Do you love to travel, like Pau? If so, chances are you’re often searching for a great deal for your next trip, such as cheap RyanAir flights, discounts for your hotel, or, indeed, the best time to exchange currencies. With this in mind, what’s in store for the euro exchange rate in 2014? Find out below, and keep this information in mind when you’re planning your next journey abroad!
Euro to US dollar
Down and out! Unfortunately, 2014 is shaping up to be a year in which the euro loses value against the US dollar. For instance, in the last 3 weeks alone, the common currency has shed 5 cents against the greenback, falling to 1.33. Moreover, it could fall further. How come? Well, because the United States has all-but overcome its economic crisis now, while the Eurozone is still struggling.
Euro to pound
Down, down, down! At present, it seems unlikely the euro will strengthen much against the UK pound in 2014 either. After all, just last Thursday the euro reached its weakest against British sterling in 11 months, or since mid-January. What’s more, this trend may continue next year. This is because, like the US, the UK has apparently shaken off its economic doldrums, which is lifting the pound!
Euro to Australian dollar
Up and at ‘em! The euro has rocketed against the Australian dollar in 2013, and earlier this year hit its highest since 2010. Moreover, the common currency could remain at these heights next year. This is because Australian head bank chief recently called the Aussie «uncomfortably high», suggesting he wants the Aussie to fall even lower. Which makes it a good time to go Down Under!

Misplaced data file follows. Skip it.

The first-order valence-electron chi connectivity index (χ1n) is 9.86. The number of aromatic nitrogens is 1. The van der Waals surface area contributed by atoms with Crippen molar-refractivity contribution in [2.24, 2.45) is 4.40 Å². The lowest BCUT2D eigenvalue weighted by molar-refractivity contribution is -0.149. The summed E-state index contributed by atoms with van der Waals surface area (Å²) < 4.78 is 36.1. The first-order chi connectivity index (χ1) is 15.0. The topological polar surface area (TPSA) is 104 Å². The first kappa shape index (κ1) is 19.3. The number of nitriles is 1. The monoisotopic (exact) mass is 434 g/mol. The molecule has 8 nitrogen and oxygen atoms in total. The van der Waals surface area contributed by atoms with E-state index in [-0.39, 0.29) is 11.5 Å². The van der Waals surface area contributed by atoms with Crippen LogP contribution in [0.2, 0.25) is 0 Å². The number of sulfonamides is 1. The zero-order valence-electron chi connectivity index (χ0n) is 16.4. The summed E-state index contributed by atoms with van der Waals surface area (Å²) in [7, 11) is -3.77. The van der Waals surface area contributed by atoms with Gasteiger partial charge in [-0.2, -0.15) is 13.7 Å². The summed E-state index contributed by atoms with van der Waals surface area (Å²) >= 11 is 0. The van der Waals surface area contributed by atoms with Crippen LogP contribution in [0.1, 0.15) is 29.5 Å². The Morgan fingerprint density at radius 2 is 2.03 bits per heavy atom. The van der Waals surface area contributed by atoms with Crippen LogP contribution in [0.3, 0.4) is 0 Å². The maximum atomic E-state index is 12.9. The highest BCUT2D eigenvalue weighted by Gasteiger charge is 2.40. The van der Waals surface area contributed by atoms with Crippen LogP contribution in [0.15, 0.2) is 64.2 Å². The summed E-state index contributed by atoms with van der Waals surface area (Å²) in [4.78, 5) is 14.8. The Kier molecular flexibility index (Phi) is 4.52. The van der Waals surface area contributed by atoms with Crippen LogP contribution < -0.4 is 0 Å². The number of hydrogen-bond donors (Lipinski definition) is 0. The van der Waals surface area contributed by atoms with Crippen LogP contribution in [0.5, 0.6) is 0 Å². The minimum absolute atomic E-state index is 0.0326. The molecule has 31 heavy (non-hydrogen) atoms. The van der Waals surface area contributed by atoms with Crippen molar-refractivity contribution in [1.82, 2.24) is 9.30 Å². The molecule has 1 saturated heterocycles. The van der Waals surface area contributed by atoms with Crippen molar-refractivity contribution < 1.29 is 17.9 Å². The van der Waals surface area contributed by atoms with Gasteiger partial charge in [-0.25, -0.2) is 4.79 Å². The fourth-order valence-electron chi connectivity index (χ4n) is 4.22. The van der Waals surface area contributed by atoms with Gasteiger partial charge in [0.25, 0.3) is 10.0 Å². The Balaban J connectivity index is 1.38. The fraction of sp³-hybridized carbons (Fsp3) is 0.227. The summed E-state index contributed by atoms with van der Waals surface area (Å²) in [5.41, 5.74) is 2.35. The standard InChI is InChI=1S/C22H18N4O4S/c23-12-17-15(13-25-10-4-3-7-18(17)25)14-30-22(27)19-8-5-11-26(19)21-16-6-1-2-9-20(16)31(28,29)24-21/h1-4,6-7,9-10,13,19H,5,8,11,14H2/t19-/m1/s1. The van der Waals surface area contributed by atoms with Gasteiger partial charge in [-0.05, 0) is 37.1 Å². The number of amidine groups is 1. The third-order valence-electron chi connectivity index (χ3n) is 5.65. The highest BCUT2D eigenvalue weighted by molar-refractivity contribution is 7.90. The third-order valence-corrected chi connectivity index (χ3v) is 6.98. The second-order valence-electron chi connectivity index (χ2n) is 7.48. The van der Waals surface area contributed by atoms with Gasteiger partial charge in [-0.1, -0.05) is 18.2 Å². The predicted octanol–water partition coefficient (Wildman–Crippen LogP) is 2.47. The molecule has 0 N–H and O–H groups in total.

Euro to Canadian dollar
Oh, Canada! 2014 is looking like a good time to visit Canada from a currency point of view, because the euro has absolutely shot up! Just a fortnight ago for instance, the euro hit its highest against the so-called «loonie dollar» since February 2010. Why’s this? Well, because Canada’s been having a tough time economically-speaking, with Canadian shoppers up to their ears in debt.
Euro to Turkish lira
It’s a great time to see Istanbul! The common currency stands close to its all-time high against the Turkish lira at present, meaning you’ll get a great deal if you visit Turkey. How come the exchange rate is so good? Well, it’s because confidence in Turkey’s central bank (the institution that sets interest rates) has collapsed, as it proves itself utterly incapable of controlling inflation in Turkey.
Euro to Japanese yen
Go, euro, go! The euro hit its highest since late 2009 against the Japanese yen last week, and may rise even further in 2014. Why? Because Japan’s government is printing trillions and trillions of yen every month, to try and kick-start the economy. Fortunately for you, that’s coming down on the yen like a ton of bricks, making it the cheapest time in 5 years to visit Japan!
About the writer
Peter Lavelle is an economist at foreign exchange broker Pure FX.
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